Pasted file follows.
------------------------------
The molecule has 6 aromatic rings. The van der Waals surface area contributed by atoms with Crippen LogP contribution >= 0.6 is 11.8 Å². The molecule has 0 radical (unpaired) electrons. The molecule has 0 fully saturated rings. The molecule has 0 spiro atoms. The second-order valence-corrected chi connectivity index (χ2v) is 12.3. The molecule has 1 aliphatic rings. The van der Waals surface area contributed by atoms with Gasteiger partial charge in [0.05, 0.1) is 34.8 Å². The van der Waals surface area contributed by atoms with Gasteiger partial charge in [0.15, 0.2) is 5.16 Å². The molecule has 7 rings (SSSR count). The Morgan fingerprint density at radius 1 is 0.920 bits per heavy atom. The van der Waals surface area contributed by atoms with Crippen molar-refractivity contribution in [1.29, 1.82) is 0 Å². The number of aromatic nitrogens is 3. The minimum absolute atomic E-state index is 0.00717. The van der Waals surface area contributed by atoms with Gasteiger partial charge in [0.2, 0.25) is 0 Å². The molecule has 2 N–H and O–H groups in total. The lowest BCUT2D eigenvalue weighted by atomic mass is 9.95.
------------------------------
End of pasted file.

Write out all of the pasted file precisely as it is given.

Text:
The molecule has 6 aromatic rings. The van der Waals surface area contributed by atoms with Crippen LogP contribution >= 0.6 is 11.8 Å². The molecule has 0 radical (unpaired) electrons. The molecule has 0 fully saturated rings. The molecule has 0 spiro atoms. The second-order valence-corrected chi connectivity index (χ2v) is 12.3. The molecule has 1 aliphatic rings. The van der Waals surface area contributed by atoms with Gasteiger partial charge in [0.05, 0.1) is 34.8 Å². The van der Waals surface area contributed by atoms with Gasteiger partial charge in [0.15, 0.2) is 5.16 Å². The molecule has 7 rings (SSSR count). The Morgan fingerprint density at radius 1 is 0.920 bits per heavy atom. The van der Waals surface area contributed by atoms with Crippen molar-refractivity contribution in [1.29, 1.82) is 0 Å². The number of aromatic nitrogens is 3. The minimum absolute atomic E-state index is 0.00717. The van der Waals surface area contributed by atoms with Gasteiger partial charge in [0.2, 0.25) is 0 Å². The molecule has 2 N–H and O–H groups in total. The lowest BCUT2D eigenvalue weighted by atomic mass is 9.95.